The Oceanis 46.1 delivers sparkling performance. The group of journalists onboard that day commented that the boat pointed well and maintained a heading. It proved to be very stable and I found it easy to steer and to hold a course. The Carbonnautica carbon fibre wheels are cool and comfortable on your hands. With the wind at 6.6 knots, we were getting 5.7 kn of boat speed. We got up to 10 knots earlier in the light to moderate winds of a building thermal.

As part of a new offering, Beneteau has partnered with North Sails to offer a 3Di Nordic Sail package and our test boat was so equipped. The Oceanis 46.1 is standard with in-mast furling and the main is big and powerful with the North Sails 3Di package and has vertical buttons to allow for more roach. The Genoa is bigger than the jib so it has more power.

Day HeadThe test boat had a day head with shower located to starboard of the companionway.

With several other keel boats enjoying the day in Newport, we consistently seemed to have more boat speed as we tacked around the bay overtaking the other boats. Two North Sail staffers were onboard to demonstrate and the performance was quite impressive. Also, The deck layout is impressive too with flat expanses of teak decking for sure footing as you move to the foredeck and the Oceanis 46.1 features a big bow sprit to fly a large spinnaker. An anchor chute and a Quick brand power windlass are included and there is deck access to the sail locker.

GalleyThis shows the well organized and roomy galley with features like the overhead lockers, top loading freezer and gimbaled stove. The cabinetry is designed for bracing points and the counters have fiddles.

Interior
The main cabin is down five steps and it’s spacious and bright with large hull side windows that provide breath-taking views of the horizon while cabin windows and hatches bring in more light again. The test boat was finished in the brushed light oak interior while mahogany is also available. The 57 hp Yanmar diesel with saildrive is under the companionway stairs, easily accessible. An optional 80 hp unit is offered.

To port is the very well-equipped galley with two-burner stove and gimballed oven, dual stainless steel sinks under covers, top-loading freezer, refrigerator and plenty of storage for pots, dishes and cutlery. A bottle rack and counter are beside the companionway designed to provide useful bracing points when underway.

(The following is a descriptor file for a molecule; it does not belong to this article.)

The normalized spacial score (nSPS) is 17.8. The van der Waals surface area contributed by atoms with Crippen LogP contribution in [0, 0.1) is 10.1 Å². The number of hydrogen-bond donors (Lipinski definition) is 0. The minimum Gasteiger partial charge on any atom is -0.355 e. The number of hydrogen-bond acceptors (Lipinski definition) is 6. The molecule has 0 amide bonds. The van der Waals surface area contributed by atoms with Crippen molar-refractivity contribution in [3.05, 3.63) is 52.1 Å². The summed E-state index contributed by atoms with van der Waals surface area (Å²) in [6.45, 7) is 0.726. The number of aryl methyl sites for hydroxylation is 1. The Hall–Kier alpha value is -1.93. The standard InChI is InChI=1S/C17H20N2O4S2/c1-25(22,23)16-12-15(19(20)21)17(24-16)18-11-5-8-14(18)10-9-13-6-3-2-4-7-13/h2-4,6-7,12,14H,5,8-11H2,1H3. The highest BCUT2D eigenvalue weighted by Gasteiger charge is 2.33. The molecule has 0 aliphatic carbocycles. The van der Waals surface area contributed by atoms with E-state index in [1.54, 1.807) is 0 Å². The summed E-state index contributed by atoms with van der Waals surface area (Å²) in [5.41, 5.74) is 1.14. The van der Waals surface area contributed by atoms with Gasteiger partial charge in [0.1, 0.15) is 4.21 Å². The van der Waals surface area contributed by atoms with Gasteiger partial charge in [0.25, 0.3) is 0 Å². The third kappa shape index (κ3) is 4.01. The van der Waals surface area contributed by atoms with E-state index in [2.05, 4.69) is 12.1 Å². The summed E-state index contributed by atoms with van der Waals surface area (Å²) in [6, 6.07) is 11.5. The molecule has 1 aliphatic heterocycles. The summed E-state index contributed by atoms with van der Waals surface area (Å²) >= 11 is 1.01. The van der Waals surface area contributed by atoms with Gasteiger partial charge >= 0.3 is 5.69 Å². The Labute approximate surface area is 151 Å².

ChartThis is more than just a navigation station with a comfortable lounge seat, lots of daylight, space for personal electronics and storage.

Ahead of the galley is a comfortable settee where you could relax and read, and the chart table is ahead of that making use of the same seat. The test boat included a place for the VHF radio, a large TV on the bulkhead and stereo system speakers as well as places for personal electronics.

Opposite is the generously-sized dinette that can accommodate six for gracious dining, has storage underneath and can increase sleeping accommodations as well.

Our Oceanis 46.1 test boat was the three cabin layout where the forward master state room has a separate toilet compartment and shower compartment - the only 46 on the market with this feature. The main cabin has twin deck hatches overhead, generous storage and a queen berth. The two cabins in the stern feature queen berths and all include climate control, hull side windows and opening portholes. The starboard side cabin also houses the battery controls and gets a private door to the day head.

BowThis is more than just a navigation station with a comfortable lounge seat, lots of daylight, space for personal electronics and storage.

Several other layouts are available and Beneteau offers a significant amount of customization when you order your Oceanis 46.1 but one thing is always the same; the strong performance is built in!

SPECIFICATIONS

Length overall: 14,60 m / 47’11’’
Hull length: 13,65 m / 44’9’’
L.W.L: 13,24 m / 43’5’’
Hull beam: 4,50 m / 14’9’’
Deep draught (cast iron): 2,35 m / 7’9’’
Deep ballast weight: 2,735 kg / 6,028 lbs
Shallow draught (cast iron): 1,75 m / 5’9’’
Shallow ballast weight: 3,061 kg / 6,746 lbs
Draught performance (cast iron/lead): 2,65 m / 8’8’’
Ballast weight performance: 2,576 kg / 5,678 lbs
Air draught Mast 2 cross tree levels: 20,31 m / 66’8’’
Air draught Mast Performance 3 cross tree levels: 21,31 m / 69’11’’
Light displacement (EC): 10 597 kg / 23 356 lbs
Fuel capacity (standard): 200 L / 53 US Gal
Freshwater capacity (standard): 370 L / 98 US Gal
Engine power (standard): 57 CV / 57 HP
Furling mainsail: 44,50 mÇ / 479 sq/ft
Selftacking jib: 44,1 mÇ / 441 sq/ft
Classical mainsail (optional): 54 mÇ / 581 sq/ft
Genoa - 105% (optional): 58 mÇ / 624 sq/ft
Code 0: 102 mÇ / 1,098 sq/ft
Asymmetric spinnaker: 152 mÇ / 1,636 sq/ft
Base price is $313,000 USD, as tested $450,000 USD

Boat supplied by and price quoted by: Beneteau America, www.beneteau.com